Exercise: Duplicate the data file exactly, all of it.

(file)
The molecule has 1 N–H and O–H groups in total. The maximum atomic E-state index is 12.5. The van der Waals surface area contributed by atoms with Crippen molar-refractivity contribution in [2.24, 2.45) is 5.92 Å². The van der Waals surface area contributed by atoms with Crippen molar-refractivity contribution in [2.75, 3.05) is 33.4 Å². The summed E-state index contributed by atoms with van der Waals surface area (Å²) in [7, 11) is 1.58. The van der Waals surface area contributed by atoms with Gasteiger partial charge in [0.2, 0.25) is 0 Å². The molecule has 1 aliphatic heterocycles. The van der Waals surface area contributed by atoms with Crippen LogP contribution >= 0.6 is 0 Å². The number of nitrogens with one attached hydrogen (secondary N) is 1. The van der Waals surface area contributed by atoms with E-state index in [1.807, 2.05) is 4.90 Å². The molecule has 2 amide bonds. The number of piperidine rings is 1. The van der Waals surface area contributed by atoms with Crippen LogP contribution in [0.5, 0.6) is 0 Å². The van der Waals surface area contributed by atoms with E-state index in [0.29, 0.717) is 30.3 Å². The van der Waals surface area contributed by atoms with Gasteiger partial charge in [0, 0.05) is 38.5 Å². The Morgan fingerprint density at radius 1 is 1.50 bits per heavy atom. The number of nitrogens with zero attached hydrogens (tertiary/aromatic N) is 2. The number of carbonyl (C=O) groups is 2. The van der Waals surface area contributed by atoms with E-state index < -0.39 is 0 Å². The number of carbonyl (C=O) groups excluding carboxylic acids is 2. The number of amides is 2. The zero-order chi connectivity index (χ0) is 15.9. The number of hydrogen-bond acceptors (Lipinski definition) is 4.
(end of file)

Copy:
The molecule has 1 N–H and O–H groups in total. The maximum atomic E-state index is 12.5. The van der Waals surface area contributed by atoms with Crippen molar-refractivity contribution in [2.24, 2.45) is 5.92 Å². The van der Waals surface area contributed by atoms with Crippen molar-refractivity contribution in [2.75, 3.05) is 33.4 Å². The summed E-state index contributed by atoms with van der Waals surface area (Å²) in [7, 11) is 1.58. The van der Waals surface area contributed by atoms with Gasteiger partial charge in [0.2, 0.25) is 0 Å². The molecule has 1 aliphatic heterocycles. The van der Waals surface area contributed by atoms with Crippen LogP contribution >= 0.6 is 0 Å². The number of nitrogens with one attached hydrogen (secondary N) is 1. The van der Waals surface area contributed by atoms with E-state index in [1.807, 2.05) is 4.90 Å². The molecule has 2 amide bonds. The number of piperidine rings is 1. The van der Waals surface area contributed by atoms with Crippen LogP contribution in [0.5, 0.6) is 0 Å². The van der Waals surface area contributed by atoms with E-state index in [0.29, 0.717) is 30.3 Å². The van der Waals surface area contributed by atoms with Gasteiger partial charge in [0, 0.05) is 38.5 Å². The Morgan fingerprint density at radius 1 is 1.50 bits per heavy atom. The number of nitrogens with zero attached hydrogens (tertiary/aromatic N) is 2. The number of carbonyl (C=O) groups is 2. The van der Waals surface area contributed by atoms with E-state index < -0.39 is 0 Å². The number of carbonyl (C=O) groups excluding carboxylic acids is 2. The number of amides is 2. The zero-order chi connectivity index (χ0) is 15.9. The number of hydrogen-bond acceptors (Lipinski definition) is 4.